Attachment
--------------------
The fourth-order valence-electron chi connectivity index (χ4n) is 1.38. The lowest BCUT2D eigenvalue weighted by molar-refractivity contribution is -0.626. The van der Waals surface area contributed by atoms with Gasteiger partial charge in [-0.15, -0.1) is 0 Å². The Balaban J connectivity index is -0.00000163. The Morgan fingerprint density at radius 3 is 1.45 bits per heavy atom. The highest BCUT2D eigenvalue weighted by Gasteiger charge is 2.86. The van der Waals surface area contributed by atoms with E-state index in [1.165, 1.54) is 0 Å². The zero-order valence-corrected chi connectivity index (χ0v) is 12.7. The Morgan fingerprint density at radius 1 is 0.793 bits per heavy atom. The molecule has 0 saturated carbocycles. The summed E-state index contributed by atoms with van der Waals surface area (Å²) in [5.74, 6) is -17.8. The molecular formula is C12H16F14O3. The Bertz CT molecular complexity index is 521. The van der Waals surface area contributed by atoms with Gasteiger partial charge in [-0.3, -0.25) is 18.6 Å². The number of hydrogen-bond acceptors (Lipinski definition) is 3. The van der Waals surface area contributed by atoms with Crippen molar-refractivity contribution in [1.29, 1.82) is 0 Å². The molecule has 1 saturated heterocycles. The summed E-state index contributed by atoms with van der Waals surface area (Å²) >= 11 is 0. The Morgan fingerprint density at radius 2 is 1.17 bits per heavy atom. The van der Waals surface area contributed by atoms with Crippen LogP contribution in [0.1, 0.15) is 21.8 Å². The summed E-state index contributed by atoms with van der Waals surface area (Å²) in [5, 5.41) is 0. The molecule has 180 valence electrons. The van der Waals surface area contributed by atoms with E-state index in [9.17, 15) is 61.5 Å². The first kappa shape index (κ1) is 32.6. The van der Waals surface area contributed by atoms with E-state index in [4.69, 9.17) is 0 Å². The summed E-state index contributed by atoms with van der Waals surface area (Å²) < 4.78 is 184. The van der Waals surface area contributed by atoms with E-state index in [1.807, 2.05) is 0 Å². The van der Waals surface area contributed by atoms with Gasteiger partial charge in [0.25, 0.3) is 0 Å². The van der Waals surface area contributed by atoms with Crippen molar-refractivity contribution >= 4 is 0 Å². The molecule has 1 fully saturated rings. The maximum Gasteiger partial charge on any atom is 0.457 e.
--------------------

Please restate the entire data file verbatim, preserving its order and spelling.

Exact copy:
The fourth-order valence-electron chi connectivity index (χ4n) is 1.38. The lowest BCUT2D eigenvalue weighted by molar-refractivity contribution is -0.626. The van der Waals surface area contributed by atoms with Gasteiger partial charge in [-0.15, -0.1) is 0 Å². The Balaban J connectivity index is -0.00000163. The Morgan fingerprint density at radius 3 is 1.45 bits per heavy atom. The highest BCUT2D eigenvalue weighted by Gasteiger charge is 2.86. The van der Waals surface area contributed by atoms with E-state index in [1.165, 1.54) is 0 Å². The zero-order valence-corrected chi connectivity index (χ0v) is 12.7. The Morgan fingerprint density at radius 1 is 0.793 bits per heavy atom. The molecule has 0 saturated carbocycles. The summed E-state index contributed by atoms with van der Waals surface area (Å²) in [5.74, 6) is -17.8. The molecular formula is C12H16F14O3. The Bertz CT molecular complexity index is 521. The van der Waals surface area contributed by atoms with Gasteiger partial charge in [-0.3, -0.25) is 18.6 Å². The number of hydrogen-bond acceptors (Lipinski definition) is 3. The van der Waals surface area contributed by atoms with Crippen molar-refractivity contribution in [1.29, 1.82) is 0 Å². The molecule has 1 saturated heterocycles. The summed E-state index contributed by atoms with van der Waals surface area (Å²) >= 11 is 0. The Morgan fingerprint density at radius 2 is 1.17 bits per heavy atom. The van der Waals surface area contributed by atoms with Crippen LogP contribution in [0.1, 0.15) is 21.8 Å². The summed E-state index contributed by atoms with van der Waals surface area (Å²) in [5, 5.41) is 0. The molecule has 180 valence electrons. The van der Waals surface area contributed by atoms with E-state index in [9.17, 15) is 61.5 Å². The first kappa shape index (κ1) is 32.6. The van der Waals surface area contributed by atoms with E-state index in [4.69, 9.17) is 0 Å². The summed E-state index contributed by atoms with van der Waals surface area (Å²) < 4.78 is 184. The van der Waals surface area contributed by atoms with E-state index in [1.807, 2.05) is 0 Å². The van der Waals surface area contributed by atoms with Gasteiger partial charge in [0.25, 0.3) is 0 Å². The van der Waals surface area contributed by atoms with Crippen molar-refractivity contribution >= 4 is 0 Å². The molecule has 1 fully saturated rings. The maximum Gasteiger partial charge on any atom is 0.457 e.